By Guam Philharmonic Foundation Inc.
Imagine leaving everything behind to escape for safety. Your parents carrying you, just months after you turned age 1, running and climbing to a rooftop to catch a helicopter ride out of your home city that has descended into chaos.
The sounds of screams and cries for help surround you. Your helicopter ride ends at the international airport where you await your turn to board another helicopter bound for ships that are out at sea ready to take you, your parents and thousands of others away to far places out of harm's way. Although this might fit a personal account from the recent fall of Kabul in 2021, this was the beginning of Nam Kim’s journey to the United States 48 years ago.
Nam’s journey to a new life began shortly after the Fall of Saigon in April 1975, and included rooftop helicopter evacuation from the USAID during Operation Frequent Wind, stints on the USS Midway, and the USS Kimbro, and a stop in the Philippines before landing in Guam.
The Kim family was accommodated in refugee camps located at Tent City (Orote Point), Asan Beach Park and the former Tokyu Hotel (the property between Pacific Islands Club and Ypao Beach; behind Proa Restaurant) before eventually leaving Guam for Fort Eglin, Florida.
Kim, now a professor of Anthropology at the University of Wisconsin-Madison, will be visiting Guam in early August for the first time in nearly 50 years. His visit is both personal and professional. Personally, he would also like to connect with former refugees, Vietnam War Veterans, the Vietnamese community that settled in Guam, and those who were involved with Operation New Life to share experiences and to express his deepest gratitude on behalf of his entire family. Professionally, he would like to step foot in many of these historical places to see if there might be opportunities for further anthropological and archaeological research, done in collaboration with local community stakeholders. Additionally, he would like to explore opportunities to create an academic pipeline for those in Guam who are interested in the field of anthropology and archaeology by providing mentorship and by working with local educational institutions.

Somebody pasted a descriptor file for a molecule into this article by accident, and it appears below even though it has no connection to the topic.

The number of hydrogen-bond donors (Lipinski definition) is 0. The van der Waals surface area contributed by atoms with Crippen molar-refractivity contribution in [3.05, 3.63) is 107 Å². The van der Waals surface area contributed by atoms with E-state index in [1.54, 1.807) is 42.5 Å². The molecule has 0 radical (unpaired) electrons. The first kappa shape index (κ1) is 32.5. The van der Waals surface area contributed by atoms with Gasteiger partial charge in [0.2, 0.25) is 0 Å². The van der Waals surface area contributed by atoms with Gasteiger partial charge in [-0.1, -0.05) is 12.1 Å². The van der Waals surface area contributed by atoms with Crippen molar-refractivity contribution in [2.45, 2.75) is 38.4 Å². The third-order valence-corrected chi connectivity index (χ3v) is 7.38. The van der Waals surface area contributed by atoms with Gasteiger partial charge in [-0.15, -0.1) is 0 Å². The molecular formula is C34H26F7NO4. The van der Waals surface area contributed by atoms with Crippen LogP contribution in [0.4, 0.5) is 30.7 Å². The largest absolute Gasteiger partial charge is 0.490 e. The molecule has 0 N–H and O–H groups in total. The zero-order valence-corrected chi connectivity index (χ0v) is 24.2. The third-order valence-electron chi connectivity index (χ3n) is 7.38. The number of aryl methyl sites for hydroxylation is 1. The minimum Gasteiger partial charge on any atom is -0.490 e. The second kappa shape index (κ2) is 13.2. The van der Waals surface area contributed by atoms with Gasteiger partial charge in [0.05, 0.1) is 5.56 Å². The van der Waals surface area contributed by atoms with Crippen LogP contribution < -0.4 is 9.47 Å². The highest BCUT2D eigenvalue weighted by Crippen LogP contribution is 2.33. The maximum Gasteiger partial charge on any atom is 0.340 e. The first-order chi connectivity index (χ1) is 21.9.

Dr. Kim will have three public engagements that are open to the public.
Meet and Greet Dr. Nam Kim Monday, Aug. 7/ 6 p.m.
Micronesia Mall Suite 215AB/216/AB, 2nd Floor Center Court =
Lecture: The Legendary Foundations of Ancient Vietnam
Wednesday, Aug. 9/4 p.m. Room HHS302
University of Guam
College of Liberal Arts and Social Sciences Building
Two thousand years ago, China’s Han Empire stretched its imperial grasp beyond the mountains far to the south of the Central Plains, reaching into the domains of “barbarians”. Along its southernmost periphery lay the Red River Valley (RRV) of present-day Vietnam.
In their chronicles, the Han claimed that they “civilized” the RRV’s “barbarians”. In contrast, many Vietnamese believe this time and location represents the birthplace of an indigenous, Vietnamese civilization that predates Han arrival. This view has been traditionally based on colorful tales and legends.
One of the most enduring accounts tells of the Au Lac Kingdom and its capital city, known as Co Loa. Thus, at the heart of ongoing, intense, and sometimes nationalistic debates are two contrasting views. One sees “civilization” as a byproduct of Han arrival, while the other sees it as the outcome of local, indigenous cultural traditions. This lecture presents new and ongoing archaeological research that addresses these themes and questions. Specifically, it highlights recent investigations at the Co Loa site, considered to be the first capital of ancient Vietnam.
Lecture: Plumbing Nebulous Depths: Exploring Violence and Warfare in Humanity’s Past
Friday, Aug. 11/ 2 p.m.
Study Room, Hagatna Public Library
Lecture summary: Are we an inherently violent species? Has “warfare” always existed for humanity? How has warfare evolved over time? In recent decades, researchers around the world have become increasingly interested in studying ancient forms of organized violence and warfare, recognizing implications for the modern world and prospects for peace.
This lecture highlights anthropological research regarding the antiquity and earliest cultural expressions of collective violence. Featuring case studies through time and space, the lecture considers practices related to violence and warfare from the remote past, and how such behaviors may have been significant for both biological and cultural changes in human history.